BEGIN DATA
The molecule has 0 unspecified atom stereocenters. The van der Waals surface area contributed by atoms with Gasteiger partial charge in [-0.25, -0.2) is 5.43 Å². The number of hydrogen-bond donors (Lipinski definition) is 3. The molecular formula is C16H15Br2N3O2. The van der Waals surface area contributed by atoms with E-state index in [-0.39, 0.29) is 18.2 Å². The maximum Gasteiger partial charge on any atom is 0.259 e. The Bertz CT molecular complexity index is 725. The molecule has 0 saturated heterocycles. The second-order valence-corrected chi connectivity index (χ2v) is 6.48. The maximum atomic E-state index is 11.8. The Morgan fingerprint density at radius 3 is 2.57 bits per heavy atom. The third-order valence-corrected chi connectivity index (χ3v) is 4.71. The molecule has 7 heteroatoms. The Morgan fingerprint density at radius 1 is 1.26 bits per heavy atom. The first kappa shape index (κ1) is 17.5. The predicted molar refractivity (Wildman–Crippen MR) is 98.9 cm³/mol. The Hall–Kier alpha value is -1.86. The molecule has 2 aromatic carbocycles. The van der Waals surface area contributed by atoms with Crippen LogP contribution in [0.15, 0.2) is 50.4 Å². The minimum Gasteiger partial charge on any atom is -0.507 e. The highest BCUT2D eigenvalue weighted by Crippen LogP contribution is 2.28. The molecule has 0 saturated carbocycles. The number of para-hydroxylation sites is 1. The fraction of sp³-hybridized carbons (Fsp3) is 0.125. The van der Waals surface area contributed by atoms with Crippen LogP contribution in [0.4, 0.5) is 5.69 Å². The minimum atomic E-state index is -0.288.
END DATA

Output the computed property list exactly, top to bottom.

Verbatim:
The molecule has 0 unspecified atom stereocenters. The van der Waals surface area contributed by atoms with Gasteiger partial charge in [-0.25, -0.2) is 5.43 Å². The number of hydrogen-bond donors (Lipinski definition) is 3. The molecular formula is C16H15Br2N3O2. The van der Waals surface area contributed by atoms with E-state index in [-0.39, 0.29) is 18.2 Å². The maximum Gasteiger partial charge on any atom is 0.259 e. The Bertz CT molecular complexity index is 725. The molecule has 0 saturated heterocycles. The second-order valence-corrected chi connectivity index (χ2v) is 6.48. The maximum atomic E-state index is 11.8. The Morgan fingerprint density at radius 3 is 2.57 bits per heavy atom. The third-order valence-corrected chi connectivity index (χ3v) is 4.71. The molecule has 7 heteroatoms. The Morgan fingerprint density at radius 1 is 1.26 bits per heavy atom. The first kappa shape index (κ1) is 17.5. The predicted molar refractivity (Wildman–Crippen MR) is 98.9 cm³/mol. The Hall–Kier alpha value is -1.86. The molecule has 2 aromatic carbocycles. The van der Waals surface area contributed by atoms with Crippen LogP contribution in [0.15, 0.2) is 50.4 Å². The minimum Gasteiger partial charge on any atom is -0.507 e. The highest BCUT2D eigenvalue weighted by Crippen LogP contribution is 2.28. The molecule has 0 saturated carbocycles. The number of para-hydroxylation sites is 1. The fraction of sp³-hybridized carbons (Fsp3) is 0.125. The van der Waals surface area contributed by atoms with Crippen LogP contribution in [0.4, 0.5) is 5.69 Å². The minimum atomic E-state index is -0.288.